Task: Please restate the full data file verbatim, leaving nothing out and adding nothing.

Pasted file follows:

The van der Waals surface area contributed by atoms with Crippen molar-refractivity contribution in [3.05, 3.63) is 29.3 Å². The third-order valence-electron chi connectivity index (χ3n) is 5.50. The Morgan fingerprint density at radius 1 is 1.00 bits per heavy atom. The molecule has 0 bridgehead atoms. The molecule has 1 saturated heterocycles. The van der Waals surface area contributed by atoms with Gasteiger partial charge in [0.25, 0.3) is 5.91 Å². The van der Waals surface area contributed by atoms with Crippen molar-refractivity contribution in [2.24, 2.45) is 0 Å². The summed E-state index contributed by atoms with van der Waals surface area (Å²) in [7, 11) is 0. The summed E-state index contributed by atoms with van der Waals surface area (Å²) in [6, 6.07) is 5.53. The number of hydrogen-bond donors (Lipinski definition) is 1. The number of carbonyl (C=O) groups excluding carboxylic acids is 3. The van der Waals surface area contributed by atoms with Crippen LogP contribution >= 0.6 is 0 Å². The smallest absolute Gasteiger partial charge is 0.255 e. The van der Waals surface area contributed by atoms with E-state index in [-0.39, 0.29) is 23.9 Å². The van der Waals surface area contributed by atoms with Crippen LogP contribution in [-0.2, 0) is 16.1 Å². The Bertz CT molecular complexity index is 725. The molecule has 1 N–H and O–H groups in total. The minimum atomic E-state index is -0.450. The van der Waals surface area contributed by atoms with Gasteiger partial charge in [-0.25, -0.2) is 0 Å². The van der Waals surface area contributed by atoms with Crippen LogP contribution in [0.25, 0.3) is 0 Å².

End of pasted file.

The van der Waals surface area contributed by atoms with Crippen molar-refractivity contribution in [3.05, 3.63) is 29.3 Å². The third-order valence-electron chi connectivity index (χ3n) is 5.50. The Morgan fingerprint density at radius 1 is 1.00 bits per heavy atom. The molecule has 0 bridgehead atoms. The molecule has 1 saturated heterocycles. The van der Waals surface area contributed by atoms with Gasteiger partial charge in [0.25, 0.3) is 5.91 Å². The van der Waals surface area contributed by atoms with Crippen molar-refractivity contribution in [2.24, 2.45) is 0 Å². The summed E-state index contributed by atoms with van der Waals surface area (Å²) in [7, 11) is 0. The summed E-state index contributed by atoms with van der Waals surface area (Å²) in [6, 6.07) is 5.53. The number of hydrogen-bond donors (Lipinski definition) is 1. The number of carbonyl (C=O) groups excluding carboxylic acids is 3. The van der Waals surface area contributed by atoms with Crippen LogP contribution >= 0.6 is 0 Å². The smallest absolute Gasteiger partial charge is 0.255 e. The van der Waals surface area contributed by atoms with E-state index in [-0.39, 0.29) is 23.9 Å². The van der Waals surface area contributed by atoms with Crippen LogP contribution in [-0.2, 0) is 16.1 Å². The Bertz CT molecular complexity index is 725. The molecule has 1 N–H and O–H groups in total. The minimum atomic E-state index is -0.450. The van der Waals surface area contributed by atoms with Gasteiger partial charge in [-0.25, -0.2) is 0 Å². The van der Waals surface area contributed by atoms with Crippen LogP contribution in [0.25, 0.3) is 0 Å².